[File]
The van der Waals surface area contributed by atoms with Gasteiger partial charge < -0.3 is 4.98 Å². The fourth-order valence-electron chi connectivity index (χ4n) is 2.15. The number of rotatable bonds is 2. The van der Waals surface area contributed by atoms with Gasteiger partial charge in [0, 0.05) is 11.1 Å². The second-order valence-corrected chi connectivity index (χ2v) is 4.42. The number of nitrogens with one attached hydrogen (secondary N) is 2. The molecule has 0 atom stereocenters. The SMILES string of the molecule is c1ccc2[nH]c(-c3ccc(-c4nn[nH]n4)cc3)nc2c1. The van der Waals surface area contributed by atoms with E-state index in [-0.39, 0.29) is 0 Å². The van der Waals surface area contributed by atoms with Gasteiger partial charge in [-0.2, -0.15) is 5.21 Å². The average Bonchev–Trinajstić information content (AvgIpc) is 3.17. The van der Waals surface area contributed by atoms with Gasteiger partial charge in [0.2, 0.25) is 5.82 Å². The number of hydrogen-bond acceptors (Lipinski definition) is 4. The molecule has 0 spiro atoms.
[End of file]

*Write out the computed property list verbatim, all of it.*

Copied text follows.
The van der Waals surface area contributed by atoms with Gasteiger partial charge < -0.3 is 4.98 Å². The fourth-order valence-electron chi connectivity index (χ4n) is 2.15. The number of rotatable bonds is 2. The van der Waals surface area contributed by atoms with Gasteiger partial charge in [0, 0.05) is 11.1 Å². The second-order valence-corrected chi connectivity index (χ2v) is 4.42. The number of nitrogens with one attached hydrogen (secondary N) is 2. The molecule has 0 atom stereocenters. The SMILES string of the molecule is c1ccc2[nH]c(-c3ccc(-c4nn[nH]n4)cc3)nc2c1. The van der Waals surface area contributed by atoms with E-state index in [-0.39, 0.29) is 0 Å². The van der Waals surface area contributed by atoms with Gasteiger partial charge in [-0.2, -0.15) is 5.21 Å². The average Bonchev–Trinajstić information content (AvgIpc) is 3.17. The van der Waals surface area contributed by atoms with Gasteiger partial charge in [0.2, 0.25) is 5.82 Å². The number of hydrogen-bond acceptors (Lipinski definition) is 4. The molecule has 0 spiro atoms.